As the days turn into weeks and the weeks roll into months, it’s the moments when everything seems to come together in perfect harmony that resonate the loudest. For those who anticipate winter’s arrival with frothing mouths and the dreams of what may come,this past year came with an unfamiliar set of struggles as these perfect moments became more and more elusive. But for the TGR team, this only hardened their pursuit of winter’s rewards. Through the highs and lows of a curious season, they come to find that the moments found on the other side of adversity are the greatest moments of all.
Life in a Legend’s Shadow—Directed by Chris Alstrin. Duration: 5min
Opportunities may be handed to you a little easier when you’re the son of a legend but that doesn’t guarantee success. Being dragged to Pakistan at the age of 1for a climbing expedition only to come home with Chicken Pox and being told “You’re never going to be as good as your father” would make any young child stay as far away from climbing as possible. Jess Roskelley the son of Legendary climber John Roskelley and the only American to receive a Piolet d’Or Lifetime Achievement Award for his climbing achievements thought the same way throughout his childhood until that one climb changed his entire life.
Saturday April 2: Mt Jordan Theater, 9351 S. Mountaineer Lane, Sandy, UT
Sierra Quitiquit: How Did I Get Here–Directed by Chris Kitchen-KGB Productions. 60 mins
From humble beginnings, complex family dynamics and tragic, life-changing events, to her unlikely rise to success in two very different worlds: fashion modeling and professional skiing. How Did I Get Here is a coming-of-age story, full of adventure, exploration, heartbreak, growth and inspiration.
Be Bold–Directed by Natt Gunn. 3 mins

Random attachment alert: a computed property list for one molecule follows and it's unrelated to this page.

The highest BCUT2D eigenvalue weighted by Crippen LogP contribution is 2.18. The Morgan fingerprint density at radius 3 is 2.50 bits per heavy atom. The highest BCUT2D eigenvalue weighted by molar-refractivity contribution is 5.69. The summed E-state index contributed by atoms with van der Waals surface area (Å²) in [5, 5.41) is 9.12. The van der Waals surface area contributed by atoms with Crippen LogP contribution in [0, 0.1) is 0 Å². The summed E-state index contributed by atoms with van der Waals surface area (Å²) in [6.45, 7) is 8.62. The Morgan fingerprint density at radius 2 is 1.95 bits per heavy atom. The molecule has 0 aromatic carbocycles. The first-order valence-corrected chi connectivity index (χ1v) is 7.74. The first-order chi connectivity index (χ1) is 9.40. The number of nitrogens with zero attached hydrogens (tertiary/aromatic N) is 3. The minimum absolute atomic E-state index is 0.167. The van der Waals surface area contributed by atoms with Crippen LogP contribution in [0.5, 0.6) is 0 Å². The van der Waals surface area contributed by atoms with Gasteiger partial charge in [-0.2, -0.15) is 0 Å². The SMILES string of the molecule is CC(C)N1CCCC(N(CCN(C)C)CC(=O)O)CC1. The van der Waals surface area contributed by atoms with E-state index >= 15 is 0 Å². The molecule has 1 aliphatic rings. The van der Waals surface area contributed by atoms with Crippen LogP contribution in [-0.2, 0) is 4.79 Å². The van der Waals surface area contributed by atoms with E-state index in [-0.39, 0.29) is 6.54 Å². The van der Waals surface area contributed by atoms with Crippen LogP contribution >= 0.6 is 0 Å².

Be Bold tells the story of a woman driven to exhaustion by social pressures and the need to prove her worth via work titles and fast marathon status. After experiencing a nervous breakdown at the bombings of the 2013 Boston Marathon, she rededicates her life to finding true happiness and part of that meant leaving her career behind, healing from PTSD and overcoming a fear of running, right here in the trails of the Wasatch Front.
Indira–Directed by Nate Gunn. 3 mins
Andy Earl, is a Utah-based artist, photographer and mountaineer. He and his wife lost their 36 week old unborn baby. Andy shares his story and talks about his love for the mountains, family and how both have shaped his life.
Call of the Wild–Directed by George Bruce Wilson. 2 mins
Life gets busy and we make nature and adventure less and less of a priority. We live our lives through a computer screen instead of getting out there and experiencing it. Climb trees, climb rocks, and feel the wind, rain, and the sun and follow those dreams and goals that everyone sets and for one reason or another never follows through.
An Education–Directed by Fitz Cahall. 9 mins
National Geographic Explorer Mike Libecki tackles his 58th expedition with his 11 year old daughter, Lilliana, for her first skiing expedition to Antarctica. Neither had any idea of the magic, power and beauty they would encounter that would change their lives forever.
Walk in the Park—Wasatch Range–Directed by Jacob Callaghan. 4 mins
A Walk in the Park – Wasatch Range is a documentation of athletes, friends, and early season crew laps. Filmed on location at Park City and Brighton.
Sunday, April 3, Coffee & Cocoa, 6556 Big Cottonwood Canyon Rd, Cottonwood Heights, UT.